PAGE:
New York store stock 50,000
P. H. Rea Implement Company 35.000
Happiness must be founded on health.
Where there is ill -health there mil
surely be unhapplness. The happiness
of many a home has received its down
fall at the table, spread with rich and
dainty foods. The first symptoms of
disease of the stomach are ignored as
being disagreeable but not dangerous.
Presently dyspepsia or some other form
of disease fastens on the stomach.
At any stage Dr. Pierce's Golden Med
ical Discovery will cure diseases of the
stomach and other organs of digestion
and nutrition. But the cure is quicker
if the "Discovery" is used in the
earlier stages of disease. If you have
any symptoms of diseased stomach
use ."Golden Medical Discovery" and
"I feel that I would be doing an injustice to
you if I did not send you a statement of my
case," writes Mrs. Davia W. Guice, of Hamburg.
Franklin Co., Miss. " I had liver complaint and
indigestion. Everything that I ate disagreed
with me. I suffered all the time with swim
ming in my head: heart beat too fast; my feet
and hands were cold all the time. Did not sleep
well at all. Was able to get about but very
little. I commenced to use Dr. Pierce's Golden
Medical Discovery and 'Pleasant Pellets' la
May, 1897, and by December I could begin to get
about very well. Have been doing my work
ever sincte. Feel better than I have for several
Dr. Pierce's Common Sense Medical
Adviser, paper covers, is sent free on
receipt m 21 one-cent stamps to pay
expense of mailing only. Address Dr,
R. V. Pierce, Buffalo, N. Y.
The Only Healtb Coffee.
The stepping stone to perfect health
Is Fijrprune Cereal. This delightful
beverage Is a great aid to digestion and
its dally use, in place of tea and coffee.
Is already being recommended by phy
sicians. 54-per cent fruit, 46 per cent
grain. At all grocers.
Whatever you drink out
side, let your home beer be
Schlitz. That is pure beer.
No bacilli in it nothing to
make you bilious.
Beer is a saccharine pro
duct, and the germs multiply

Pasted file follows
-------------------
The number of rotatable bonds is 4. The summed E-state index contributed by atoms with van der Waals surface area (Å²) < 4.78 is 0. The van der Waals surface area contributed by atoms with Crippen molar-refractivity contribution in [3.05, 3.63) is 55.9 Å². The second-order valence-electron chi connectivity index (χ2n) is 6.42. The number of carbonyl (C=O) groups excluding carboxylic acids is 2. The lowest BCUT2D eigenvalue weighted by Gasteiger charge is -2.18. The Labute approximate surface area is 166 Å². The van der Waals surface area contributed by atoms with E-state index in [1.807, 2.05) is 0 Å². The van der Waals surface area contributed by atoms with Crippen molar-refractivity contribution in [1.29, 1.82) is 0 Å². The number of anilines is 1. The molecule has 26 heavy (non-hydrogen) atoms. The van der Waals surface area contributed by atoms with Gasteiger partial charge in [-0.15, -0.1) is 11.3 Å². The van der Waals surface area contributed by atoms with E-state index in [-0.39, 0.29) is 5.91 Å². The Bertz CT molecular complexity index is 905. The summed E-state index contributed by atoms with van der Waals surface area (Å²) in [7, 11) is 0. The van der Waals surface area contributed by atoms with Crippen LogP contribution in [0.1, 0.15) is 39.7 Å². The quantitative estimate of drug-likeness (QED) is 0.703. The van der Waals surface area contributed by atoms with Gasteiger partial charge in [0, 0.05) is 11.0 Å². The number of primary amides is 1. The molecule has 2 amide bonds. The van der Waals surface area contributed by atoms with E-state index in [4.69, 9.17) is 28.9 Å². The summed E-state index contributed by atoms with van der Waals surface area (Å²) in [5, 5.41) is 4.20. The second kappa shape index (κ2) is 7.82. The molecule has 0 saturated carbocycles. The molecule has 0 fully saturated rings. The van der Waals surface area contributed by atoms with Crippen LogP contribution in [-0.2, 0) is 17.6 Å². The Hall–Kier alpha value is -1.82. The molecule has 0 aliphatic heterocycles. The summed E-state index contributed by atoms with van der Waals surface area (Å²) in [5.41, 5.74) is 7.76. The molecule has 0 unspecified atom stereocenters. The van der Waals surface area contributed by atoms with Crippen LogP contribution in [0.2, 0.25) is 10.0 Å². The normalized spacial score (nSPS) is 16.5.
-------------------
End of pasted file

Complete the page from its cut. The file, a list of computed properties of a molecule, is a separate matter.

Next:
rapidly in it. The slightest
taint of impurity quickly
ruins its healthfulness.
We go to the utmost ex
tremes to prevent that.
Cleanliness is a science
where Schlitz beer is brewed.
We even cool the beer in
plate glass rooms in nothing
but filtered air.
Then we filter the beer.
Then we sterilize every
And Schlitz beer is aged.
The beer that makes you
bilious is green beer.
When you order a beer
for your home, getthe health
fulness without the harm.
Get a pure beer get an old
beer get Schlitz. Call for
the JBrewery Bottling.
Thone Main 635 (O.T.Co.)J.SHve
ttone, 605 Ch. Com. BI& Vortland.
la tho moat longed-for de- 1
sire of every -woman.
Hhe knows -what a power
ful aid to beauty it is,
and endeavors to make
her own as soft, glossy
and thick as possible
Comnarativolv low of
them are aware as yet
that No wbro's Horplcide,
a recent scientiHo dis
covery, will enablo thorn
to possess hair as thick
and luxuriant as anyone
It works on. a new tho-1
ory of destroying tho
germ tnac zcoasupon ma
hair root, and thus mak
ing dandruff and falling ,
noir impossible). It tnon
proceeds to produco a
growth of thick, glossy
nair tnac coon Dccomes
the prido of it3 owner.
Ono trial will convince
you of its virtues.
FOR SALE AT ALL FIRST-
CLAS3 DRUQ STORES.
9L rTNj .Jpfe
"Sot a dark office la the Imlldinff)
absolutely fireproof; clectrio llgfeta
and artenlan vraterj perfect sanita
tion and thorough Tentllatlon. Ele
vators run day and nlffht.
AINSLIE. DR. QEORCJE. Physician.. ..608-609
ANDERSOX. GUSTAV. Attorney-at-Lw...6ia
ASSOCIATED PRESS: E. I. Powell. Mr..80a
ACSTEN, F. C. Manager for Oregon and
Washington Bankers' Life Association, of
Dea Moines, la ....C02-003
BANKERS LIFE ASSOCIATION. OF DES
MOINES. IA.; F. a Austen. Mgr B02-503
EAYNTUN. GEO. R.. Manager for Chas.
Scrlbner's Sons .....513
BEALS. EDWARD A.. Forecast Official U.
S. Weather Bureau 910
BENJAMIN. R. W.. Dentist 514
BINSWANGER. DR. O. S Phys. & Sur.410-li
BROCK. WILBUR F., Circulator Orego
BROWN. MTRA. M. D 313-314
BRUERE. DR. G. E.. Physician.... 412-413-4 14
BUSTEED. RICHARD 303
CANNING. M. J 602-603
CAUKIN. G. E., District Agent Travelers
Insurance Co. .......... .................718
CARDWELL. DR. J. R 006
CHURCHILL. MRS. E. J 716-71T
COFFEY. DR. R. C, Phys. and Surgeon...7Q3
COLUMBIA TELEPHONE COMPANY